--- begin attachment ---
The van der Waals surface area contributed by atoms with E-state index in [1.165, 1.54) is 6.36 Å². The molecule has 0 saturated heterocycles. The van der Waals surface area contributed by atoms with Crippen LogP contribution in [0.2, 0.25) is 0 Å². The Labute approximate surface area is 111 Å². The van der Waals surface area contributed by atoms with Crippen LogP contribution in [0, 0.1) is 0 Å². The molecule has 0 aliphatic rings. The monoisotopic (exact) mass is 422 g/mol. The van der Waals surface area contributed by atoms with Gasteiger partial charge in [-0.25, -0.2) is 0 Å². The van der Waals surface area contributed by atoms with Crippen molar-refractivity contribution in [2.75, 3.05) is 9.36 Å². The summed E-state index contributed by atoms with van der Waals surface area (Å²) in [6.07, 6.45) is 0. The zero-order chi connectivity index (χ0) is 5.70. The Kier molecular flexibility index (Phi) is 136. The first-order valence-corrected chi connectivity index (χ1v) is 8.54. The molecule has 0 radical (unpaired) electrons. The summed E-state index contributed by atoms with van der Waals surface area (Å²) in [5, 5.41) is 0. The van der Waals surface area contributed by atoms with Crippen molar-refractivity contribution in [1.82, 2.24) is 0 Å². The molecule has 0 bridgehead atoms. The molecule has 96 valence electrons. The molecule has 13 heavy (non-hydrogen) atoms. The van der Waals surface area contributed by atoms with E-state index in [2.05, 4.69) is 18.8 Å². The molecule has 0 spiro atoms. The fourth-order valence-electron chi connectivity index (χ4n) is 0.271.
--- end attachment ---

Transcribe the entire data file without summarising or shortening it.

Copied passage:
The van der Waals surface area contributed by atoms with E-state index in [1.165, 1.54) is 6.36 Å². The molecule has 0 saturated heterocycles. The van der Waals surface area contributed by atoms with Crippen LogP contribution in [0.2, 0.25) is 0 Å². The Labute approximate surface area is 111 Å². The van der Waals surface area contributed by atoms with Crippen LogP contribution in [0, 0.1) is 0 Å². The molecule has 0 aliphatic rings. The monoisotopic (exact) mass is 422 g/mol. The van der Waals surface area contributed by atoms with Gasteiger partial charge in [-0.25, -0.2) is 0 Å². The van der Waals surface area contributed by atoms with Crippen molar-refractivity contribution in [2.75, 3.05) is 9.36 Å². The summed E-state index contributed by atoms with van der Waals surface area (Å²) in [6.07, 6.45) is 0. The zero-order chi connectivity index (χ0) is 5.70. The Kier molecular flexibility index (Phi) is 136. The first-order valence-corrected chi connectivity index (χ1v) is 8.54. The molecule has 0 radical (unpaired) electrons. The summed E-state index contributed by atoms with van der Waals surface area (Å²) in [5, 5.41) is 0. The van der Waals surface area contributed by atoms with Crippen molar-refractivity contribution in [1.82, 2.24) is 0 Å². The molecule has 0 bridgehead atoms. The molecule has 96 valence electrons. The molecule has 13 heavy (non-hydrogen) atoms. The van der Waals surface area contributed by atoms with E-state index in [2.05, 4.69) is 18.8 Å². The molecule has 0 spiro atoms. The fourth-order valence-electron chi connectivity index (χ4n) is 0.271.